AH remained a full code after progressing to complete renal failure requiring dialysis. She remained a full code even after progressing to long-term respiratory failure requiring mechanical ventilation including tracheostomy. AH was unresponsive to stimuli except deep pain and having severe generalized weeping edema with ubiquitous skin breakdown. Her cancerous breast had become a macerated open wound. She required artificial nutrition through a PEG tube, however she was unable to absorb the nutrition due to her poor health and suffered malabsorption diarrhea worsening her skin breakdown.
In short, there was no medical intervention that was going to cure AH. Medicine was not going to be able to return her to her previous state of health. Medicine was not even able to prevent her imminent death. AH’s decision maker, however, insisted on continued aggressive care, ventilation, dialysis, antibiotics, tube feeds, dressing changes and attempted cardiac resuscitation.
Based on our working definition of futility, one might reasonably conclude that continuing aggressive treatment for AH is futile. No medication or treatment has any realistic chance of providing a therapeutic benefit that AH has the ability to perceive or appreciate, based on her vegetative neurologic condition. Medicine was indeed merely preserving the physiologic functions of an unconscious patient. Additionally, there was no realistic chance of returning AH to a level of health that would permit survival without an acute level of care (in her case, critical care).
One may wonder, however, if continued aggressive care would meet the patient’s own goals as evidenced by her advance directive. Even if it truly were AH’s intent to continue futile care, is it appropriate to utilize extraordinarily expensive resources when no benefit can be realized? What can the bedside nurse, dealing with an unreasonable family member do to advocate for her patient, whom she believes is suffering with every nursing intervention; turning, suctioning, dressing changes etc?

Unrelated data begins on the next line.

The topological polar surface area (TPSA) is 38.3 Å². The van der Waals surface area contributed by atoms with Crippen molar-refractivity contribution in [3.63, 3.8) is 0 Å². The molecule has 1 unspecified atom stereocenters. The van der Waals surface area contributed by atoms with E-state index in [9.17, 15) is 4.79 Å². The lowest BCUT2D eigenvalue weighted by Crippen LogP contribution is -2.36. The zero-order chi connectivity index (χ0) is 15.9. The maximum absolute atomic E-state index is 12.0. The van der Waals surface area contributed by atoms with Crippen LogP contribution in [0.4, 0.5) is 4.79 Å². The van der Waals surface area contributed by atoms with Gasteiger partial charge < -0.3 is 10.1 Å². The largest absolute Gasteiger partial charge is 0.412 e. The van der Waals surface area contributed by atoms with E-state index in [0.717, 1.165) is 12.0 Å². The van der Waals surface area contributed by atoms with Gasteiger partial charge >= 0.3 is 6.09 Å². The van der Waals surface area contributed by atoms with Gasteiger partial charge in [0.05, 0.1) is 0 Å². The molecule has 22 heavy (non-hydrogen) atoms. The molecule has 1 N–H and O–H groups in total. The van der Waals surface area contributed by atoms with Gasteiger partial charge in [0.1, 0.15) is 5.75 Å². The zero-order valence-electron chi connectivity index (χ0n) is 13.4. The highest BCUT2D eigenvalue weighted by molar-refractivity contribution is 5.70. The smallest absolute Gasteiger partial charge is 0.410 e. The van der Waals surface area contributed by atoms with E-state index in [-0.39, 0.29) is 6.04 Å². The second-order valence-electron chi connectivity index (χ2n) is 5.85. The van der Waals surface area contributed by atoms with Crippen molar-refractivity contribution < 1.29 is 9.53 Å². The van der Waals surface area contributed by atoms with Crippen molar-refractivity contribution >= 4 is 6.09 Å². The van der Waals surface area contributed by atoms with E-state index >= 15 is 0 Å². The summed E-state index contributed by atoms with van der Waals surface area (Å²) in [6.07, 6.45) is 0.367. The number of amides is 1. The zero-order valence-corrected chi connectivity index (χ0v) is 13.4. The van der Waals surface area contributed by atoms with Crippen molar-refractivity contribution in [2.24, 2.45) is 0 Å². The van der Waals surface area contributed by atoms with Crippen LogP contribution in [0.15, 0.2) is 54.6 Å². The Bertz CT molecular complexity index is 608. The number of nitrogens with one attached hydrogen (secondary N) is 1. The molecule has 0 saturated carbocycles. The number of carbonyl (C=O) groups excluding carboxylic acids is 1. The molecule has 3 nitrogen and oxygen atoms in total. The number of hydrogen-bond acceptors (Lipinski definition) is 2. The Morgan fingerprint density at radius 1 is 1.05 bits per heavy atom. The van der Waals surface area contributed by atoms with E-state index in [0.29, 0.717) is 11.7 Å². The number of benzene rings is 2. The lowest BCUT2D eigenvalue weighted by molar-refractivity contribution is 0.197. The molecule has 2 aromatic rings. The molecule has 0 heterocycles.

Resolving Futility Disputes through Consensus Building
Once on this road, it is indeed a very difficult journey. Like elsewhere in healthcare, prevention is the best alternative. We suggest utilizing the following strategies to prevent and/or informally resolve conflict with families and decision makers.
1. Develop Goals of Care. Collaborate with patients and families to develop goals of care upon admission. Once established, patient and family should be kept abreast as to the progress towards these goals. When it is determined that patient will not be able to return to health or previous level of functioning, new goals of care should be developed in collaboration with the patient and family. Have one consistent professional be the primary communicator with the family. Teaching institutions with many residents and consultants contribute to conflicting messages and mistrust. When goals of care are agreed upon and it is clinically appropriate to do so, medically non-beneficial treatment may be limited or withdrawn.
2. Bring the Team Together to Communicate a Cohesive Message. If goals of care cannot be agreed upon, conduct an interdisciplinary meeting. Include: (1) key members of the health care team (medicine, nursing, respiratory therapy, other therapies as involved, nutrition, social work, etc.) (2) consulting physicians, (3) the patient’s primary care community physician, (4) the patient and/or decision maker, and (5) other family members and support persons as requested by the family. The purpose of the meeting is to facilitate open and productive communication so that all involved clearly understand the same information. The conference should be patient-centered and should cover the following:
A discussion of patient and family values and goals, medical status and prognosis, treatment options, the goals of medical care and the definition and implications of CPR and a DNR order.
A consultation to the Palliative Care Team may be helpful in managing these situations and should be considered.
A second medical opinion may also be helpful. Sometimes, conflict is related to personality or misinformation. Transfer to another physician or health care facility may be appropriate.
If the second physician concurs that the requested treatment is medically non-beneficial, that opinion should be communicated to the decision maker.
3. Consult the Ethics Committee. If the patient and/or decision maker continues to request non-beneficial treatment and conflict persists, then consult the ethics committee. In an advisory capacity, the Ethics Committee should make every reasonable effort to hear all sides of the conflict, identify ethically acceptable options, and facilitate resolution of the conflict. When possible, it is preferable that the attending physician who participates in the ethics consultation should remain the attending of record until the conflict is resolved.